The core of the claims against TikTok consist of two things. The first is that ByteDance’s ties to the Chinese government could allow for Chinese propaganda and misinformation to permeate through the app. The second is that TikTok collects a lot of personal data. But neither of those things are exclusive to TikTok. Facebook is riddled with misinformation and far-right propaganda, and the company’s app suite collects a vast amount of data from users.
The real difference comes down to values; America or China. The Verge has an excellent piece about the differences — or lack thereof — between the two. It’s an excellent read and, if you have the time, is quite helpful when it comes to understanding the concern around TikTok.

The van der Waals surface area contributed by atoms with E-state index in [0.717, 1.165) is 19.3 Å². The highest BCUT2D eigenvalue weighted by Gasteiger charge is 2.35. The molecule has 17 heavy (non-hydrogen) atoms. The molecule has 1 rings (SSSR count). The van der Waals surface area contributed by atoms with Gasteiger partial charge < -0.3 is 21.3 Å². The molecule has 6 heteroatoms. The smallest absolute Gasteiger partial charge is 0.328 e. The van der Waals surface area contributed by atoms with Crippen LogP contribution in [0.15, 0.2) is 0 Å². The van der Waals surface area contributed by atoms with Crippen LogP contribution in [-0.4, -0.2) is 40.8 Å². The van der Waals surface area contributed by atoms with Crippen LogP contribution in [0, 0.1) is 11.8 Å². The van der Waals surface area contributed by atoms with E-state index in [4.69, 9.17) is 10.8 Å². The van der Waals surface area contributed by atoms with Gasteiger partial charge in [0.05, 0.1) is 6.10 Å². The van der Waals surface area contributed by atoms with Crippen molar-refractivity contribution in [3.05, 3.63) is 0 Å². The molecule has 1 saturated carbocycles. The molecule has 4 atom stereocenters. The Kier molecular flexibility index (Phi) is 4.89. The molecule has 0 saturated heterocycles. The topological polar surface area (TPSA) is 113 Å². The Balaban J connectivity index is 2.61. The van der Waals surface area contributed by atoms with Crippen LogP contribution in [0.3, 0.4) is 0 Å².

And that difference is also key to understanding what the ban would mean for Canada. The U.S. ban is about politics, not privacy. From a privacy perspective, there’s as much reason to ban TikTok as any American social media app.
The worst fallout from the ban would likely impact Canadian creators on the platform. The Toronto Star outlines this well, noting that some creators view the impending departure of U.S. TikTokers as a good thing. Without them, Canadian creators may have more room to grow their followings. However, without U.S. TikTokers, the app could struggle to find a consistent userbase.
Update 08/07/2020 at 11:35am: Added a note regarding Tencent-owned gaming companies like Riot and Epic Games, which are not included in the ban.